Obesity is one of the leading causes of cardiovascular disease Reuters

Premature deaths related to cardiovascular disease are set to rise by almost 2m in the next 10 years, according to a forecast from the Global Burden of Disease Project. In 2013, there were 5.9m deaths worldwide as a result of cardiovascular disease. However, this is expected to rise to 7.8m by 2025 unless we address the causes of the disease, a report warned.

The United Nations (UN) set targets in 2013 to reduce premature deaths by a quarter by 2025, but the new report says that this will be well wide of the mark. It says that although many western countries like the US will be able to achieve this by tackling high blood pressure, tobacco use, obesity and diabetes, it is the most populous countries where the damage will be done.

It says that China, India, Russia, Mexico, and Ethiopia will see the situation worsen, and 60% of the 7.8m deaths will occur in South East Asia, East Asia, and South Asia.

"We can clearly see what needs to be done over the next decade to reduce cardiovascular death worldwide," said Dr Gregory Roth, assistant professor at the Institute for Health Metrics and Evaluation (IHME) and the Division of Cardiology at the University of Washington. "To have the greatest impact, we need to focus on the leading risk factors in each country. For most, that means healthier diets, more exercise, quitting tobacco and less binge drinking of alcohol. But it also means investing in high-quality primary care and hospitals because many treatments for heart disease work well and can make a real difference."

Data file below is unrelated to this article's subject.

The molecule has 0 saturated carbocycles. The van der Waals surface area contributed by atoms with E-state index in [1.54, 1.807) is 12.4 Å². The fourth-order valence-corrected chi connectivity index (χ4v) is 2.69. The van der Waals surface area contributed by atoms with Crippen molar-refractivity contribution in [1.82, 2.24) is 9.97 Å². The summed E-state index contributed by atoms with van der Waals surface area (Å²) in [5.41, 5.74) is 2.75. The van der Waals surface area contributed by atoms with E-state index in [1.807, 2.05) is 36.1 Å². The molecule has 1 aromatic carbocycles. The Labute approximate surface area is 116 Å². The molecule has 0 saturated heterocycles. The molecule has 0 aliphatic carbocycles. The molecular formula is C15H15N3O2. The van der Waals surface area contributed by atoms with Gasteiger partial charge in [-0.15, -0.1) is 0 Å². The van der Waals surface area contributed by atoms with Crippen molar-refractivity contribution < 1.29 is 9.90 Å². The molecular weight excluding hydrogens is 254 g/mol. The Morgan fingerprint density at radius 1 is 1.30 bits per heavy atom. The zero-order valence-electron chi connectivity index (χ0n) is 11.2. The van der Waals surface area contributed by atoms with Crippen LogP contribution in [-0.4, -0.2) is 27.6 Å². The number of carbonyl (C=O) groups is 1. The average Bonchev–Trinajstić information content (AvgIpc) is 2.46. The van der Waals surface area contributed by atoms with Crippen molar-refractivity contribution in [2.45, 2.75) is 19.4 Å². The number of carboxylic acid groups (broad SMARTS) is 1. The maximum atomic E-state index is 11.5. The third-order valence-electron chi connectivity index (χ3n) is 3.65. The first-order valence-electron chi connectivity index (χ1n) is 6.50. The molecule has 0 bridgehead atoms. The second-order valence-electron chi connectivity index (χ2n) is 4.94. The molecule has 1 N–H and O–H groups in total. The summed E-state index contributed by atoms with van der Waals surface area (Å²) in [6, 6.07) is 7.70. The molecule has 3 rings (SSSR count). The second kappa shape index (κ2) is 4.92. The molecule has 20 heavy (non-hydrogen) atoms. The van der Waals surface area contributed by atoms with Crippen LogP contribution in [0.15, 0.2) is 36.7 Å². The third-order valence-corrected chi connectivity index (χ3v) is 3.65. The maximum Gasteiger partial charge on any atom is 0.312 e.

By creating possible scenarios, they were able to analyse trends for hypertension, tobacco smoking, diabetes and obesity, predicting how they may differ by the middle of the next decade by looking at how issues are currently being tackled. It says that reducing hypertension – extremely high blood pressure – prevalence would bring the best results in attempts to bring down the cardiovascular disease mortality rate, followed by the reduction of tobacco consumption.

If all the risk targets that the Global Burden of Disease Project sets out are achieved, which also includes reducing obesity in the US, Canada, Australia, and New Zealand and smoking reductions (especially in men) in the Middle East and North Africa, then the reduction would still not be equal around the world.

While the Brazil, China, Vietnam, and Iran would exceed the 25% reduction, there would be a 1% increase for men in central sub-Saharan Africa, but a 53% decrease for women in East Asia. "Countries need to select policies focused on both prevention and treatment of cardiovascular disease," said IHME director Dr Christopher Murray of the study published in Circulation. "Using the best available data now can help us make decisions that will impact future trends."